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Making sure your online pages load fast is key to delivering a good user experience, right? That’s all the reason you need to get hands-on with Google’s new Portals web platform.

Why?

Because Google claims it will provide a new way of loading and navigating through web pages. In fact, Google engineers hope the new technology will take over the web and become the standard way in which websites transition between links.

These changes promise to have a profound impact not just on e-commerce, but on any business whose model relies on the Search Engine Results Pages (SERPs).

How will it work?

Google says Portals will work with the help of a new < portal > HTML tag, which works similarly to < iframe > tags and lets web developers embed remote content in their pages.

An upgrade over iframes, Portals technology allows users to navigate inside the content they are embedding; Portals can overwrite the main URL address bar, making them useful as a navigation

Huh?

In plain language, when a user opens a Portal, that becomes the top-level page, enabling fluid journeys within a site or across multiple sites.

Another advantage of using Portals over classic links is that the content inside Portals can be pre-loaded while the user scrolls through a page, and is ready to expand into a new page without having the need to wait for it to load.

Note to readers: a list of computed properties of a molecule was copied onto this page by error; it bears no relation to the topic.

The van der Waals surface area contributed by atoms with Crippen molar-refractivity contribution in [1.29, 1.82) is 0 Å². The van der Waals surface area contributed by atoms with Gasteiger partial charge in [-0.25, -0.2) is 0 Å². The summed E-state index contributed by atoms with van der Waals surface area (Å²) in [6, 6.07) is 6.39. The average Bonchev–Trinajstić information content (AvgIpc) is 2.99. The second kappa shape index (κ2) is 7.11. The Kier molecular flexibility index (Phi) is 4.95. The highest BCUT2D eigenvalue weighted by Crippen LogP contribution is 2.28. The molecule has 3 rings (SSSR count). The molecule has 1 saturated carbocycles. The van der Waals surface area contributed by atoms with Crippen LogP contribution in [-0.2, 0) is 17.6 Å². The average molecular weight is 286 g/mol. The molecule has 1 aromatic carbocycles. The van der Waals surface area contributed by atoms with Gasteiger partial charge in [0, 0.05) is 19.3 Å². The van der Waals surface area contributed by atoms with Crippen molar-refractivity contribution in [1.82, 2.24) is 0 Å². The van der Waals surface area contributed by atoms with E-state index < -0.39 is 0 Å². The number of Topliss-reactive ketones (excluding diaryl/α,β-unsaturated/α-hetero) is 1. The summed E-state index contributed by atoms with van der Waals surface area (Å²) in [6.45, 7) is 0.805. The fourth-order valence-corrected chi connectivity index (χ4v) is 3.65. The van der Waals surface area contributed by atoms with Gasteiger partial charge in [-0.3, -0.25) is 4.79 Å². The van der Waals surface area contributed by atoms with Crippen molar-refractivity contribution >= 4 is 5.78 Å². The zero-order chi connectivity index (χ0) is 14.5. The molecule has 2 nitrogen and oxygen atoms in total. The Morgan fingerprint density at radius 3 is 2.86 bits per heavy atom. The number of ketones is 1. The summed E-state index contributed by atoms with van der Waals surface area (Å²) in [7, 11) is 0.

Portals are supported in the latest version of Chrome Canary for Android, Mac, Windows, Linux, and Chrome OS. Chrome Canary is an experimental version of Google’s cutting edge web browser aimed at developers, experienced techies and browser enthusiasts. 

What does Google have to say?

Google CEO Sundar Pichai has said that “We are moving from a company that helps you find answers, to a company that helps you get things done.”  

Whatever you think about that, the company’s focus on the future of Chrome is now on making the web quicker, more powerful and safer. Tools like Portals and Web Packaging will help developers create web links that feel as seamless and fluid as a native app.

Speaking specifically about the future of Chrome, Google Director of Engineering Dion Almaer and Senior Director of Product Ben Galbraith said that “What makes the web special in today’s landscape is this massive open-scale platform where all of us can freely connect with each other and where new experiences are just a link away.”

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